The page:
# Understanding the parameters of pymc3 package

In python's `pymc3` package, a typical model building works as follows (imported from https://nbviewer.jupyter.org/github/CamDavidsonPilon/Probabilistic-Programming-and-Bayesian-Methods-for-Hackers/blob/master/Chapter2_MorePyMC/Ch2_MorePyMC_PyMC3.ipynb -

``````import pymc3 as pm
import theano.tensor as T

with pm.Model() as model:
... ... ...
obs = pm.Bernoulli("obs", p, observed=occurrences)

step = pm.Metropolis()
trace = pm.sample(18000, step=step)
burned_trace = trace[1000:]
``````

However I have come across additional parameters for pm.sample that can be supplied to like `chains=1, tune=1000, and draws=1000`. In the above documentation there is no mention of these 3 parameters.

Can anyone please help me to understand these 3parameters like what purpose they solve, how their values influence accuracy of the converge of posterior distribution etc.

Any pointer will be highly appreciated.

• I would recommend to ask on the pymc3 discourse channel. It is the main channel for general questions. You will find more help there. May 24, 2020 at 11:12

1. `tune`: Markov Chain Monte Carlo samplers are based on the concept of Markov Chains. Markov Chains start from a random distribution and slowly converge to the distribution of your model (called stationary distribution). So, if you want to sample "real" (unbiased) samples from your model, you will need to "tune" (let it converge) the chain. So, by setting `tune=1000`, you are saying pymc3 to let the chain converge to the distribution of your model for 1000 iteration. Once 1000 iterations are complete, start drawing from the distribution. This takes us to our next parameter `draws`.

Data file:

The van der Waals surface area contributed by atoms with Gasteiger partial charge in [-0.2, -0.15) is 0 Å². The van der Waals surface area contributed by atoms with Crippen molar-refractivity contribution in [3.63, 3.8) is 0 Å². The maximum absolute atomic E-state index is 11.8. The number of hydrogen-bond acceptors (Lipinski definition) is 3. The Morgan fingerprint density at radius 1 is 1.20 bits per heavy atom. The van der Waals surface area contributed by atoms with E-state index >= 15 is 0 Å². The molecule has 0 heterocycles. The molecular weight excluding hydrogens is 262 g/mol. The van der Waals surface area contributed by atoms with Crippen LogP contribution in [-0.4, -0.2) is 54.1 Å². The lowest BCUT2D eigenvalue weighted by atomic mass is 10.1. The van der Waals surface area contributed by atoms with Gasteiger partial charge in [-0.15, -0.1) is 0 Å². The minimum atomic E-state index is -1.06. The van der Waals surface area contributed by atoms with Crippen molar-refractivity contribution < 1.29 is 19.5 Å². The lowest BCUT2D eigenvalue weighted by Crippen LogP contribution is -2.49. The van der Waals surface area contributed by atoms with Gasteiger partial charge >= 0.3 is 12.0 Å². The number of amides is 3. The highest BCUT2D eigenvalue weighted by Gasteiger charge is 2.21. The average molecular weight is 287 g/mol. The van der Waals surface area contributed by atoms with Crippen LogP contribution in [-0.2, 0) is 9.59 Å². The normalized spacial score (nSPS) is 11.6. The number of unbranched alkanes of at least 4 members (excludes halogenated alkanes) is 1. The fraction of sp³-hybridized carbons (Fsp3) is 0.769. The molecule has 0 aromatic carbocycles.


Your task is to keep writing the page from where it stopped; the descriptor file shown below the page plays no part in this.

2. `draws`: This parameter says pymc3 how many samples you want to draw from your model's distribution (markov chain) once the tuning step is complete. So, by setting `draws=1000`, you are saying pymc3 to draw 1000 samples. Now, sometimes, the markov chain doesn't converge and your get biased samples. How to test if your chain has converged or not? This takes us to our last parameter `chains`.
3. `chains`: This parameter is used to say how many "chains" we want to sample. i. e: the number of markov chains to run. You can run more than one markov chain to see if the chain converged to its stationary distribution (which is your model's distribution) and if not how much divergent is it?? This is useful as, if one of the chain didn't converge, you can use alternate chains that you sampled. It is normally recommended to keep this parameter greater than 1 otherwise it makes it impossible to run some convergence checks.